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Long road ahead

Long road ahead
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Through the latest edition of its 'World Economic Outlook', the IMF has scaled back its projections regarding the loss of global economic output for the year 2020. In June, the IMF predicted that global economic output would see a fall of 5.2 per cent in 2020. Now, it has revised its predictions to 4.4 per cent, an improvement that is based on the more developed economies like China bouncing back with a lot more momentum than previously estimated. All, however, is not well as IMF's economic counsellor Gita Gopinath has still estimated the final bill for COVID related output loss at USD 28 trillion over the 2020-25 period.

Gopinath stated that USD 12 trillion worth of global fiscal support had helped cushion the full impact of the pandemic and the lockdowns and warned that any attempt to wean the economy off support measures too early would likely have severe consequences. With China being the only nation in the G20 to see positive economic growth of 1.9 per cent in 2020, for the rest of the world, it is more a matter of limiting the economic drain. Most of the developed economies have managed precisely this through their support measures with the most prominent example being of the US. While previously predicted to see an eight per cent contraction, now the US is expected to see a 4.3 per cent contraction in its GDP. The contraction numbers across the Eurozone vary wildly. Germany will apparently pull through with a six per cent contraction. Spain, a more tourism-based economy, will see a contraction as large as 12.8 per cent this year. As a whole, the Eurozone is expected to face a contraction of 8.3 per cent, an improvement over the previous estimate of 10.2 per cent.

India is one of the economies that has seen weaker GDP output than was expected with the GDP contracting 23.9 per cent in the June quarter, placing India as the worst performer amongst the G20 nations. Overall, the IMF has estimated that the Indian economy will shrink 10.3 per cent in 2020. A slight consolation comes here in the fact that the Indian economy is all expected to strongly rebound in 2021 with an 8.8 per cent increase.

As this report makes clear, nations world over may be in the very same troubled waters but they are not in the same boat. For some, the pandemic and its consequences will be a relatively minor setback to manage with far greater availability of resources. For others, the pandemic will expose long-existing socio-economic vulnerabilities and plunge nations and economies into a spiralling fall downwards. In short, the IMF has warned that the pandemic's most unfortunate side effect would be a partial or near-total reversal of the progress made since the 1990s in reducing global poverty and addressing resource-inequalities. Already, signs are grim. Close to 90 million people could fall into a category of extreme deprivation this year alone. This is nowhere near a clear estimation of the actual losses.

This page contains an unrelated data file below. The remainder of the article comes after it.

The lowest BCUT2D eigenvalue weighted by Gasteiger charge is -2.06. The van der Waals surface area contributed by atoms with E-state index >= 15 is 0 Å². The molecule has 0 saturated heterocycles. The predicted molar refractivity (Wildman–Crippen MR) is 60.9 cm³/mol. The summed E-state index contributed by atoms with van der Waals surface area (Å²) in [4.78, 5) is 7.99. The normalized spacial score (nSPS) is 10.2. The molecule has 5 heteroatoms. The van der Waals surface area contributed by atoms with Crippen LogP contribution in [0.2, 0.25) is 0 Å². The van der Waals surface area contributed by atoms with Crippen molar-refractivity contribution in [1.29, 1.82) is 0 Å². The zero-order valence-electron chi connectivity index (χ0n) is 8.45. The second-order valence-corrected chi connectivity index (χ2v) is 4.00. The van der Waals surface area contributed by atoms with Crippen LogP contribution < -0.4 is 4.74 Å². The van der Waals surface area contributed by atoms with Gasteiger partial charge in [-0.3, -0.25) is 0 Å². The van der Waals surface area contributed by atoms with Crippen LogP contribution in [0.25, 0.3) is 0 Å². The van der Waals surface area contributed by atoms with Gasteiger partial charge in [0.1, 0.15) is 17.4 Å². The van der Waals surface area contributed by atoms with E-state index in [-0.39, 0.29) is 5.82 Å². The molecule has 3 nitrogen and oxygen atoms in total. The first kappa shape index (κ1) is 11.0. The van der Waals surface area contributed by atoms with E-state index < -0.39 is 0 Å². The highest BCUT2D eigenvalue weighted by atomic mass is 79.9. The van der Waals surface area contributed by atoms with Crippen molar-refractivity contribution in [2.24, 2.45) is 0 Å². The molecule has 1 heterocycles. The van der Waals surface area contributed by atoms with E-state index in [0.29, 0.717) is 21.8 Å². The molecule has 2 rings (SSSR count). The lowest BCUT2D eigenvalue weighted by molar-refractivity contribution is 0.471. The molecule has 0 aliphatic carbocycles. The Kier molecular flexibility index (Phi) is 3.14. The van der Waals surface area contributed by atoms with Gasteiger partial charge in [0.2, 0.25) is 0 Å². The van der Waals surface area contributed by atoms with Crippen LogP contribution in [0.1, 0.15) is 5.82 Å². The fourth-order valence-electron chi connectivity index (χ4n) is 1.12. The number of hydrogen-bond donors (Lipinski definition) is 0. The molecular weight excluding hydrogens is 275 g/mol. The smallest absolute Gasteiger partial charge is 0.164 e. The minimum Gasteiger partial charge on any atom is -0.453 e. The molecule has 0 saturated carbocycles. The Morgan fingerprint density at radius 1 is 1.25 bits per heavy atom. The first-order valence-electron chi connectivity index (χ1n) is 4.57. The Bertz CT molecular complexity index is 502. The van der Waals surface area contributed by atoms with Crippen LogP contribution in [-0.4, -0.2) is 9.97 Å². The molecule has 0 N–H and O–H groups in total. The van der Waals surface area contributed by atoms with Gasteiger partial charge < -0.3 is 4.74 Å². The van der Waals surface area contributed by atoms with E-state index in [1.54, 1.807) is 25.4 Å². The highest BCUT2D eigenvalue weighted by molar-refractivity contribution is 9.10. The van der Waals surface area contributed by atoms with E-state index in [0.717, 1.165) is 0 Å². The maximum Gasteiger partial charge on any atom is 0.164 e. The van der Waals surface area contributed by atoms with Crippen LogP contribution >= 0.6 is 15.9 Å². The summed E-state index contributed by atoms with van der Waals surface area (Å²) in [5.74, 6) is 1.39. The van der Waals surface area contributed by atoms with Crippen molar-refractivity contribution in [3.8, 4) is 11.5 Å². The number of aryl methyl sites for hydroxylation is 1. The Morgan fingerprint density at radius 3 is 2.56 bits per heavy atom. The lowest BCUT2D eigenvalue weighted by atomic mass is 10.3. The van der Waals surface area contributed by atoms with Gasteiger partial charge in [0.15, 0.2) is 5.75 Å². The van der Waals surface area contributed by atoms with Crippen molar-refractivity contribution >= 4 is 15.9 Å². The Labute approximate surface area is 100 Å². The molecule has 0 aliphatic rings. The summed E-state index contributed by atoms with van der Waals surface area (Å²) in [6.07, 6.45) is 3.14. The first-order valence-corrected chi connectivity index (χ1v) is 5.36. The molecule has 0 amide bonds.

As the IMF has pointed out, the crisis is far from over and its effects in the near and distant future are 'long, uneven and highly uncertain.' After an initial rebound in 2021, the medium-term effects of the crisis — affecting the recovery of the labour markets — will cause a gradual slowing down of the rebound. The long term effects of such a slowdown will likely represent a major setback for worldwide efforts to improve average living standards.

All this goes on to show that the considerable financial support and aid programmes need to be further expanded and likely kept on for far longer than some political leaders would be comfortable doing. IMF's recommendations cover many bases, significantly calling for the drafting of policies that limit economic damage and prioritise healthcare spending. At the same time, the IMF has also called for a move towards creating economies that have stronger, more flexible and sustainable paths of growth that place humanity on the path of hope after this dark interlude.

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